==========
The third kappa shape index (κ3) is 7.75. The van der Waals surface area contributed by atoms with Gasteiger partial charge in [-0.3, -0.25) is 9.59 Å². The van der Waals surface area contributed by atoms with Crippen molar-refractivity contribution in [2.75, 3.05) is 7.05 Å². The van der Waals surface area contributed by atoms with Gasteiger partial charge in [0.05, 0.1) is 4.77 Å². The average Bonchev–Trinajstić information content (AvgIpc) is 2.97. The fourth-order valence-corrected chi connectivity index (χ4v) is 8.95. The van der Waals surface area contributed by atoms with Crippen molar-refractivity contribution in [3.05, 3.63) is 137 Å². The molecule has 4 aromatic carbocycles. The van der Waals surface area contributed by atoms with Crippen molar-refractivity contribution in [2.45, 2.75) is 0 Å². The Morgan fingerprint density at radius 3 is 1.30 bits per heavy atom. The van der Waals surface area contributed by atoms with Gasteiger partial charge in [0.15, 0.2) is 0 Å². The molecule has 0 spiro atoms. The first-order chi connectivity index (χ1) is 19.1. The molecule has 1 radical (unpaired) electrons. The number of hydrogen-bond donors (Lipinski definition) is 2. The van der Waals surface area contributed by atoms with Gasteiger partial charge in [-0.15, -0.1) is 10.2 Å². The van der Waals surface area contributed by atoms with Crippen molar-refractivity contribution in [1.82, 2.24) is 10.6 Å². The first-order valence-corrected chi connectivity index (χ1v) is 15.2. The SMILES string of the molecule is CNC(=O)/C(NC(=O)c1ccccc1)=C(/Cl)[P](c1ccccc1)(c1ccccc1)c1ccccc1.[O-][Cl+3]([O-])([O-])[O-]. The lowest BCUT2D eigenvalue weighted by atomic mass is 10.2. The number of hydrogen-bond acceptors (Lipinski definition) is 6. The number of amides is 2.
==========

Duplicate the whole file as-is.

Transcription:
The third kappa shape index (κ3) is 7.75. The van der Waals surface area contributed by atoms with Gasteiger partial charge in [-0.3, -0.25) is 9.59 Å². The van der Waals surface area contributed by atoms with Crippen molar-refractivity contribution in [2.75, 3.05) is 7.05 Å². The van der Waals surface area contributed by atoms with Gasteiger partial charge in [0.05, 0.1) is 4.77 Å². The average Bonchev–Trinajstić information content (AvgIpc) is 2.97. The fourth-order valence-corrected chi connectivity index (χ4v) is 8.95. The van der Waals surface area contributed by atoms with Crippen molar-refractivity contribution in [3.05, 3.63) is 137 Å². The molecule has 4 aromatic carbocycles. The van der Waals surface area contributed by atoms with Crippen molar-refractivity contribution in [2.45, 2.75) is 0 Å². The Morgan fingerprint density at radius 3 is 1.30 bits per heavy atom. The van der Waals surface area contributed by atoms with Gasteiger partial charge in [0.15, 0.2) is 0 Å². The molecule has 0 spiro atoms. The first-order chi connectivity index (χ1) is 19.1. The molecule has 1 radical (unpaired) electrons. The number of hydrogen-bond donors (Lipinski definition) is 2. The van der Waals surface area contributed by atoms with Gasteiger partial charge in [-0.15, -0.1) is 10.2 Å². The van der Waals surface area contributed by atoms with Crippen molar-refractivity contribution in [1.82, 2.24) is 10.6 Å². The first-order valence-corrected chi connectivity index (χ1v) is 15.2. The SMILES string of the molecule is CNC(=O)/C(NC(=O)c1ccccc1)=C(/Cl)[P](c1ccccc1)(c1ccccc1)c1ccccc1.[O-][Cl+3]([O-])([O-])[O-]. The lowest BCUT2D eigenvalue weighted by atomic mass is 10.2. The number of hydrogen-bond acceptors (Lipinski definition) is 6. The number of amides is 2.